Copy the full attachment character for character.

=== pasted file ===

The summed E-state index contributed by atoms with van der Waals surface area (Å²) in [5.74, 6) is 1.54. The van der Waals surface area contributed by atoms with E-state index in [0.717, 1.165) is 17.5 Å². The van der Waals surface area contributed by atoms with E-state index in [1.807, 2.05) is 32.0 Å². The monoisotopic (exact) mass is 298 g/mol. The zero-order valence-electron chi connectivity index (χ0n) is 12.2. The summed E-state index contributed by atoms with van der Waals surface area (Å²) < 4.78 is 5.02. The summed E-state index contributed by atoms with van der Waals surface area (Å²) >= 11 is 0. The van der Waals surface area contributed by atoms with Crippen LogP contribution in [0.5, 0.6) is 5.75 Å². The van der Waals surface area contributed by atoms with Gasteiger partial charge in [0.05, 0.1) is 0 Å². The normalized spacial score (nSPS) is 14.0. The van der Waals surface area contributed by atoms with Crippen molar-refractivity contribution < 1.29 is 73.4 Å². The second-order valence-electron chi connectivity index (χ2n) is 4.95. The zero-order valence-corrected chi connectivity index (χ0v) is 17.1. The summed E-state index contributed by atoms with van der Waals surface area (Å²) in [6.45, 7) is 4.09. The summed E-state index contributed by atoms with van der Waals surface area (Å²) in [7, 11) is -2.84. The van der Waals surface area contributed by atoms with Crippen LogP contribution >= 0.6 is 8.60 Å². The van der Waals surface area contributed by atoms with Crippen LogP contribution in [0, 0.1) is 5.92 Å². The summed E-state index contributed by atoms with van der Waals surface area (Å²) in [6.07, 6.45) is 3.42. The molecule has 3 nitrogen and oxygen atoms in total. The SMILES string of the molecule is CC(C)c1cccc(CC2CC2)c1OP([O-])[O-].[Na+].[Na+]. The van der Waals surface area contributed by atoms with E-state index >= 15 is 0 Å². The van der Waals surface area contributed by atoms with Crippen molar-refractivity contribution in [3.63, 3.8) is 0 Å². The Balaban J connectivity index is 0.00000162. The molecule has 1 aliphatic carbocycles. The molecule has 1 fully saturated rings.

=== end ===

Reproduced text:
The summed E-state index contributed by atoms with van der Waals surface area (Å²) in [5.74, 6) is 1.54. The van der Waals surface area contributed by atoms with E-state index in [0.717, 1.165) is 17.5 Å². The van der Waals surface area contributed by atoms with E-state index in [1.807, 2.05) is 32.0 Å². The monoisotopic (exact) mass is 298 g/mol. The zero-order valence-electron chi connectivity index (χ0n) is 12.2. The summed E-state index contributed by atoms with van der Waals surface area (Å²) < 4.78 is 5.02. The summed E-state index contributed by atoms with van der Waals surface area (Å²) >= 11 is 0. The van der Waals surface area contributed by atoms with Crippen LogP contribution in [0.5, 0.6) is 5.75 Å². The van der Waals surface area contributed by atoms with Gasteiger partial charge in [0.05, 0.1) is 0 Å². The normalized spacial score (nSPS) is 14.0. The van der Waals surface area contributed by atoms with Crippen molar-refractivity contribution < 1.29 is 73.4 Å². The second-order valence-electron chi connectivity index (χ2n) is 4.95. The zero-order valence-corrected chi connectivity index (χ0v) is 17.1. The summed E-state index contributed by atoms with van der Waals surface area (Å²) in [6.45, 7) is 4.09. The summed E-state index contributed by atoms with van der Waals surface area (Å²) in [7, 11) is -2.84. The van der Waals surface area contributed by atoms with Crippen LogP contribution >= 0.6 is 8.60 Å². The van der Waals surface area contributed by atoms with Crippen LogP contribution in [0, 0.1) is 5.92 Å². The summed E-state index contributed by atoms with van der Waals surface area (Å²) in [6.07, 6.45) is 3.42. The molecule has 3 nitrogen and oxygen atoms in total. The SMILES string of the molecule is CC(C)c1cccc(CC2CC2)c1OP([O-])[O-].[Na+].[Na+]. The van der Waals surface area contributed by atoms with E-state index >= 15 is 0 Å². The van der Waals surface area contributed by atoms with Crippen molar-refractivity contribution in [3.63, 3.8) is 0 Å². The Balaban J connectivity index is 0.00000162. The molecule has 1 aliphatic carbocycles. The molecule has 1 fully saturated rings.